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              • #8
                ID of a point

                Originally posted by Daveinthebush View Post
                Not legal in my book. It is probably this years moose and just has larger than normal first year growth.

                http://www.wildlife.alaska.gov/regul...fs/mooseid.pdf

                The 1" by 1" reference is for browtine points. IT has to project from the antler.

                There are some gray areas in the F&D definiation of legal. A fellow over here last year shot a spike/fork and it took 4-5 calls from our enforcement officer to find out if it was legal. In the end, the hunter was allowed to keep the meat but the antlers were turned over as demonstration samples.

                I could be wrong............... but let it grow a year.
                Daveinthebush- I am not disputing the spike/fork being shot and multiple calls being made. That happens. My question is about the 1" X 1" reference that you made. A point or tine is a projection of at least 1" long and is longer than it is wide when measured from the tip. I cannot see anything anywhere indicating that's it just for browtines as you mentioned. A point is a point (by definition) regardless of antler configuration or where that point is on the head. Please correct me if I'm wrong.

                Matt-The bulls that you stated before are (IMO) illegal. The littlest bull could fall under the first year calf bull requirement, regardless on what's on his head, he would be illegal if he were a calf. OR if he's a genetically defunct year old or 2yo, his antlers are still illegal by definition. They're wider than they are long when measured from the tip, and that's illegal. The same goes for the bigger of the 2. You did the right thing by not shooting.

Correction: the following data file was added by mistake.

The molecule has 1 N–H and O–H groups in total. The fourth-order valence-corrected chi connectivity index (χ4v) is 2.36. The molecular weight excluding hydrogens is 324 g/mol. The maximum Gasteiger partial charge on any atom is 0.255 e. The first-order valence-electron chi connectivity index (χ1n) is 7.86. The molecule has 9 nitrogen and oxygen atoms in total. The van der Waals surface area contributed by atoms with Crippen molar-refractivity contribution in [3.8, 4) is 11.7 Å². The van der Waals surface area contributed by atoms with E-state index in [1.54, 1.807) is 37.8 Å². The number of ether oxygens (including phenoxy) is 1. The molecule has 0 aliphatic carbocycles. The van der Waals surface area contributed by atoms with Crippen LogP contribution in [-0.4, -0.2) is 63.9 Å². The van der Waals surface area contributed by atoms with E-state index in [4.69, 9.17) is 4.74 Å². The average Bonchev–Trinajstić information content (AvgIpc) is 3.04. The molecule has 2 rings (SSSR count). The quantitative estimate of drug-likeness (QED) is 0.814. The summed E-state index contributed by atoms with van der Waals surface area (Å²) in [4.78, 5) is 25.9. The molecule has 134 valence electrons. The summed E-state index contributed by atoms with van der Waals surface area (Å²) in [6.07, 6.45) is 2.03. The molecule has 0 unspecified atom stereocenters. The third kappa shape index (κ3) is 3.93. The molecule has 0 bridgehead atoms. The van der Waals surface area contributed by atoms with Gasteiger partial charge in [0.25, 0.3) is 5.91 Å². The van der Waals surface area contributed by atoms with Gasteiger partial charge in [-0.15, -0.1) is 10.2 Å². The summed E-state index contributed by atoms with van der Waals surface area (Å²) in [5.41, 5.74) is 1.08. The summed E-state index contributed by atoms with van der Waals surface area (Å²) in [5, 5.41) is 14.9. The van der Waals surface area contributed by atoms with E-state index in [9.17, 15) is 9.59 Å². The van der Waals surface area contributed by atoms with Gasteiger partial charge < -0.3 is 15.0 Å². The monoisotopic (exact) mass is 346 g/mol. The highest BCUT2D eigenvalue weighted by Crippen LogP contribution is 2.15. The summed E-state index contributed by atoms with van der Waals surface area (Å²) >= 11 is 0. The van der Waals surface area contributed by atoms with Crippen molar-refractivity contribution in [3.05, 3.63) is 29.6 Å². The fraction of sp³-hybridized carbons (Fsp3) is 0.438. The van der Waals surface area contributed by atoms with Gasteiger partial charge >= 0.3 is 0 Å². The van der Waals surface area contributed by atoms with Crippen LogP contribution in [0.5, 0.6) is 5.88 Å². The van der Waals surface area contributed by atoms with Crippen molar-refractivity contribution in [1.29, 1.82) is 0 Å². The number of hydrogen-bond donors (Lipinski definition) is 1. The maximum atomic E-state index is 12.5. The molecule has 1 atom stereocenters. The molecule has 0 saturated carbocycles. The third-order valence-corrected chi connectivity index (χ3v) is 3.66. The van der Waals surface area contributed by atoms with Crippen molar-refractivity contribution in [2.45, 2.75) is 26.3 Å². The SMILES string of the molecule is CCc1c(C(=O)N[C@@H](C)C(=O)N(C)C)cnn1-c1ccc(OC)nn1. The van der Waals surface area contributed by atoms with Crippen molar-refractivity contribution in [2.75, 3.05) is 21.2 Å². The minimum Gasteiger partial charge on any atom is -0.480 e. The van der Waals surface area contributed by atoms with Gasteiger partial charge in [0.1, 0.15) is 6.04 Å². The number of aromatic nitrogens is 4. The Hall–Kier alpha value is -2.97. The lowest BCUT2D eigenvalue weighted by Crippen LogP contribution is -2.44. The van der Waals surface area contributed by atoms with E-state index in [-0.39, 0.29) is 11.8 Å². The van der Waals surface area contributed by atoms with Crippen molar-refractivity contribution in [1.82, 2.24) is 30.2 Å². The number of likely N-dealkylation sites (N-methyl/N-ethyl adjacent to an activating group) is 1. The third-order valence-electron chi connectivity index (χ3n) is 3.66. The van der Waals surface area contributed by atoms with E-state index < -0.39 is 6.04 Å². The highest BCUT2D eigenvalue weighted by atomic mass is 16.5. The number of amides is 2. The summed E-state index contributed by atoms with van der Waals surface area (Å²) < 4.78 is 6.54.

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                • #9
                  good job

                  I really don't know if they were legal. I just want to applaud you for not shooting when in doubt. If more hunters followed this ethic, we'd have a lot more legal game to shoot at. Especially sheep. I've worked in taxidermy and sporting goods for many years (not any more) and have heard a lot of 'it was so close I had to' stories. Really bums me out. If EVERYONE followed the rules, and like you, didn't shoot unless they were sure it was legal, there would be a lot more truly legal critters out there. Thanks for doing the right thing, and do your best to instill these ethics in others.

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                  • #10
                    If the projection is on the brow palm it is a tine.

                    If the projection is on the main palm, it is a point.

                    The 1" description from F&G is a projection from the antler in whole, not the skull of the animal and describes points and tine length.

                    Patriot Life Member NRA
                    Life Member Veterans of Foreign Wars
                    Life Member Disabled American Veterans


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                    • #11
                      the rest of the story...

                      You also have to look at the rest of the description. The immature calves are described in the regs as having "skin and hair" over this bump. The bulls in question were described as being in "velvet" which is a different story.

                      You absolutely did the right thing by not shooting if you were in question. Too bad you didn't get a photo. Trying to figure out if an animal is legal by a few descriptive words is nearly impossible if the animal is marginal.